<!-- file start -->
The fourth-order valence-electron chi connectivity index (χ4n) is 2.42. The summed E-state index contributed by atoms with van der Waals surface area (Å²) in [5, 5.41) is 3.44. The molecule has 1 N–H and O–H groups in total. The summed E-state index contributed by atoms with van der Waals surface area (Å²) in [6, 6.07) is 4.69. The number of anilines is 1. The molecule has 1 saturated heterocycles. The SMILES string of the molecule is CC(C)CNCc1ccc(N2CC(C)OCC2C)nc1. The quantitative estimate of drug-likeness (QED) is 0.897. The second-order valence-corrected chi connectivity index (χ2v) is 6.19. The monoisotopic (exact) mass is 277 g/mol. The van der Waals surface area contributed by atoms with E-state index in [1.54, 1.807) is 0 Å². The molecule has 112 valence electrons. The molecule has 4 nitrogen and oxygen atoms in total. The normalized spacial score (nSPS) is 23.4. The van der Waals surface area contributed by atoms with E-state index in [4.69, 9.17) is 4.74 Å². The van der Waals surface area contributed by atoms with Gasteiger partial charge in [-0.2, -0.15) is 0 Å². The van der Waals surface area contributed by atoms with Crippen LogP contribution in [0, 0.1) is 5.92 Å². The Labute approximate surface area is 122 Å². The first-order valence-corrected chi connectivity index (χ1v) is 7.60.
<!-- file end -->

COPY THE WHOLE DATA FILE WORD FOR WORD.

The fourth-order valence-electron chi connectivity index (χ4n) is 2.42. The summed E-state index contributed by atoms with van der Waals surface area (Å²) in [5, 5.41) is 3.44. The molecule has 1 N–H and O–H groups in total. The summed E-state index contributed by atoms with van der Waals surface area (Å²) in [6, 6.07) is 4.69. The number of anilines is 1. The molecule has 1 saturated heterocycles. The SMILES string of the molecule is CC(C)CNCc1ccc(N2CC(C)OCC2C)nc1. The quantitative estimate of drug-likeness (QED) is 0.897. The second-order valence-corrected chi connectivity index (χ2v) is 6.19. The monoisotopic (exact) mass is 277 g/mol. The van der Waals surface area contributed by atoms with E-state index in [1.54, 1.807) is 0 Å². The molecule has 112 valence electrons. The molecule has 4 nitrogen and oxygen atoms in total. The normalized spacial score (nSPS) is 23.4. The van der Waals surface area contributed by atoms with E-state index in [4.69, 9.17) is 4.74 Å². The van der Waals surface area contributed by atoms with Gasteiger partial charge in [-0.2, -0.15) is 0 Å². The van der Waals surface area contributed by atoms with Crippen LogP contribution in [0, 0.1) is 5.92 Å². The Labute approximate surface area is 122 Å². The first-order valence-corrected chi connectivity index (χ1v) is 7.60.